I thought for sure that my first official review for this blog would be an big honking fantasy, because that's where my heart lies in a lot of ways. But instead it's going to be a YA contemporary that I decided to read because it sounded like a YA contemporary that I was planning to write and I'm glad I did. Dare Me by Eric Devine is an older YA book that is hard to categorize (I'll get to that in a moment) and was a fantastic read with a little bit of something for every kind of reader.
The basic concept behind Dare Me is best summed up by a reviewer on Goodreads that referred to it as "Jackass with heart." It was so simple and so perfect that I've put it in every review that I've written for it. Ben Candido and his buddies Ricky and John are kind of non-persons in the social strata of their school and decide they want to become "legends," so they embark on a year long series of dares that they video and post to You Tube with a stream of money coming in from a very shady benefactor. As the year goes on and the dares get more and more dangerous, Ben finds everything about his life spiraling out of control and the damage threatens to take out almost all the things he cares about.
I'll admit I was expecting one thing and got something completely different. It was much more layered and complex than I was expecting. Ben Candido was a fantastic protagonist. You wanted things to work out for him, but deep down inside you had a feeling that they weren't going to work out. Sometimes Ben's motivations and decisions had me scratching my head, but I'm a 41 year old father of two. I can remember the motivations and decisions of the 17 year old me rather well (and painfully) that I guess it does make some kind of sense.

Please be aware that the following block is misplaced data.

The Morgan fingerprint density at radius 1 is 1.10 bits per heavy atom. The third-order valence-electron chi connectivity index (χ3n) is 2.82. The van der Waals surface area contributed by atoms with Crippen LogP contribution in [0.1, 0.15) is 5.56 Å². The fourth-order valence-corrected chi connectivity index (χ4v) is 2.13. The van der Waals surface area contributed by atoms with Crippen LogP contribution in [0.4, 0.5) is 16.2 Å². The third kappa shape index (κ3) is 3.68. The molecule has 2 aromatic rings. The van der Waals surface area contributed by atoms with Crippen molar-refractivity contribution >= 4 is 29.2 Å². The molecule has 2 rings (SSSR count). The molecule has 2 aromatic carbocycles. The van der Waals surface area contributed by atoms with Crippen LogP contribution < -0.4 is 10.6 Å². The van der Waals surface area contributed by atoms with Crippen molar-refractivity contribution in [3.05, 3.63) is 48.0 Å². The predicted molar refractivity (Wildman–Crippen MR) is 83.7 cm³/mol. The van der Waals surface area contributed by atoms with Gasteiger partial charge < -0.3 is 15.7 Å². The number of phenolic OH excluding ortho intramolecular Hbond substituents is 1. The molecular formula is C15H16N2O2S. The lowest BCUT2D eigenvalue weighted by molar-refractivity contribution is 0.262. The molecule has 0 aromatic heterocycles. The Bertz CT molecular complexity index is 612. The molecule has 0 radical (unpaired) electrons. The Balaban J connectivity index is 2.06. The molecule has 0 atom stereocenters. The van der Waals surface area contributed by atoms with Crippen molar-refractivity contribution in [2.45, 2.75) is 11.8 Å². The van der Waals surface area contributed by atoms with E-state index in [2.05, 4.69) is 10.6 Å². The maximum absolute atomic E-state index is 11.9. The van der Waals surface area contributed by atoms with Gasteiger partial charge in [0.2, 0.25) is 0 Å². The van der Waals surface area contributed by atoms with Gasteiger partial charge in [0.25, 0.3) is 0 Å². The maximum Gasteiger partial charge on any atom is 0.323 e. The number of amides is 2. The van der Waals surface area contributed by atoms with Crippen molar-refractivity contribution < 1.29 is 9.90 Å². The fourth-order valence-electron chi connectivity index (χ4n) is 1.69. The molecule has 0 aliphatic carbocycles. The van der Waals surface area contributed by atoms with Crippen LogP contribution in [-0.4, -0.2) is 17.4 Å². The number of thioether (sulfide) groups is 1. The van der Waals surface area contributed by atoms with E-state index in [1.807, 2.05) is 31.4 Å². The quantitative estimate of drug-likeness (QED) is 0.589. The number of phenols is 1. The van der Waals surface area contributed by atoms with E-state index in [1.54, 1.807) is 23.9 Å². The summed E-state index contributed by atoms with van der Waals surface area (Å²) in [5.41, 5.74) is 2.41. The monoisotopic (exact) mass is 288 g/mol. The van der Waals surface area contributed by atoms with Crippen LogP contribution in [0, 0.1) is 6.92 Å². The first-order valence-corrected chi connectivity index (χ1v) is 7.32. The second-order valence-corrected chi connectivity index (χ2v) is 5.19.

Devine weaves a lot into this book: domestic abuse, parental relationships, sibling relationships, the relationships between boys/men (a motif in my writing), school issues, dating violence, gossip and sexual identity. I kind of wished that we got a little bit more into the Ricky/Trevor and the Ben/Chantel relationship but there's enough so you know it's there. I particularly loved the ticky tack nature of the three friends' relationship. It felt very real to me and drew me to them. Ben, Ricky and John are compelling and very real kind of kids. I felt like I knew them on some level and that they were me on another.
The thing that Devine does that really vaults this book into another category (or several) is that he mashes up the genres as the story moves along. It becomes part thriller, part romance, part suspense, part adventure, part coming-of-age novel. And I love a good genre mash-up.
I can't recommend this book enough and I've already Sharpied for the best of the year 2014.